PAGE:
The first seasonal sighting of eggnog in the supermarket case has become a routine dialogue for my husband and I. I exclaim that I’m ready to stock our fridge (and bar), to which he retorts, “not until after Thanksgiving.” He clarifies that if I start indulging in thick, creamy ‘nog in September, my love will be a thing of the past come Christmas when every holiday party we hit features a boozy bowl. And of course, it’d be tragedy not to sample the wares.
So every year I cave to his reasoning, not because I let him call all of the shots, but because deep down I know he’s right. Despite my soft spot for ready-made eggnog, I admit that it’s a bit over the top, more reminiscent of dessert than beverage. Perhaps if I developed my own version I could scale back the heaviness without sacrificing the classic flavor.
Standard homemade eggnog is made by first making a cooked-custard base of cream (or half-and-half) and egg yolks. Just before serving, egg whites and sugar are whipped until stiff and folded into the chilled custard for a light, frothy texture. Though I’ve eaten enough raw cookie batter for my unlucky salmonella card to be pulled, I’ve managed to escape it and I’d rather not push my luck with a recipe that requires raw eggs—I’ll bypass the whipped whites in my ‘nog.
Pull out a stand mixer and fit it with the whisk attachment, and whip the room temperature yolks at a fairly high speed. A light eggnog begins with incorporating air into the egg yolks. You’ll know they’re aerated when they’ve thickened and become lighter in color. Though a hand-held mixer could do the job, I think having your hands free is well worth the steeper price tag. Not to mention that KitchenAid models, my first choice, seem to last forever. My mother-in-law has been married for nearly 40 years and still uses the one she received as a wedding gift.
Now the yolks have developed enough structure to support the heavy granulated sugar. With the mixer running, slowly add the sugar over the course of a couple of minutes. This gradual addition ensures that the yolks won’t deflate and that the sugar will be completely dissolved.
Once the sugar is fully incorporated the mixture will be nearly white and glossy and will hold a ribbon-like outline for several seconds when drizzled back and forth in the bowl.
Set aside the yolk-sugar mixture for future use and turn your attention to the stovetop. As I mentioned earlier, eggnog’s custardy base is typically made with a high proportion of heavy cream. Scaling it back to a 3:1 ratio of milk to half-and-half provides the lightness I like with a silky texture. Using a flexible, sauce-style whisk for the saucepan’s hard-to-reach corners, whisk the dairy mixture over medium heat just until you see a few bubbles appear.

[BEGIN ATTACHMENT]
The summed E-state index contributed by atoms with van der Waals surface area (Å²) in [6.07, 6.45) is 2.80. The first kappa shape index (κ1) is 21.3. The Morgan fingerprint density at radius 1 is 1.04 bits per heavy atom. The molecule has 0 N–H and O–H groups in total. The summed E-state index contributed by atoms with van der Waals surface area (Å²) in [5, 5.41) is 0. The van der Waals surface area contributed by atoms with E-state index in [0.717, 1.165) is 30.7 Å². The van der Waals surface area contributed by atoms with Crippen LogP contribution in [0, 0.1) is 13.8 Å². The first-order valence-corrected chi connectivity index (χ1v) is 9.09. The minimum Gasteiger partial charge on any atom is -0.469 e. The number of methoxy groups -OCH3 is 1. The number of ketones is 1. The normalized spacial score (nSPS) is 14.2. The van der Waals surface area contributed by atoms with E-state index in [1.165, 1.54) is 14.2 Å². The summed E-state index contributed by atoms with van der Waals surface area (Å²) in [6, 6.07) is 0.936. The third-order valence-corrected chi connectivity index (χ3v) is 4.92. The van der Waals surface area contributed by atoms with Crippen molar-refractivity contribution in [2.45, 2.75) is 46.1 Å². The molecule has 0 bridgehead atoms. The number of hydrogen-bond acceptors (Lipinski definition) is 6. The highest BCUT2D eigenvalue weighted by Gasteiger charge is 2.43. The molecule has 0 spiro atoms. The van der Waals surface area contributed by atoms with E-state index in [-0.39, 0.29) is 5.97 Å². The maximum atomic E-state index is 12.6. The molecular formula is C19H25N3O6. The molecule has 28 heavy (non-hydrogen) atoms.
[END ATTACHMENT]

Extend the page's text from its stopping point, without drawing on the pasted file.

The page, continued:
If possible, transfer the hot dairy to a large liquid measuring cup. The pourable spout will make the next step—tempering the egg yolks—much easier. With the mixer running, slowly add the dairy to the reserved yolk-sugar mixture. It’s important that the motion of the whisk is continuous and that the stream of dairy is gradual to ensure that the egg proteins don’t scramble. Also, all of this whipping will add much needed lightness to the final eggnog since you won’t be folding in raw whipped egg whites.
Though the hot dairy has nearly heated the egg yolks to a safe 160 temperatures, it isn’t quite there. Transfer the mixture to the now-empty pot and return it to heat. According to the USDA, eggs should be heated to 160 degrees for safe consumption. Once the custard mixture hits this mark, remove it from the heat.
Adding the bourbon (my preference) to the custard mixture just before serving the ‘nog will leave you breathing fire, while adding it on the heat will dull its smoky burn a bit too much. Stirring it in just off the heat strikes the perfect balance.
Much like the bourbon, the nutmeg and vanilla will be too muted when added on the heat, so stir them in after the alcohol.
Though not essential, I prefer to cut the heat of the eggnog before putting it into my refrigerator. Fill a large bowl with ice and cover it with another large bowl, making sure the top bowl is resting on the ice.
Add the eggnog to the top bowl of the ice bath and, stirring occasionally, cool it for about 10 minutes. Next, refrigerate it until chilled, about 1½ hours.
A final hit of freshly grated nutmeg is the last touch to this “light” eggnog. Can you blame me for wanting to enjoy this year round?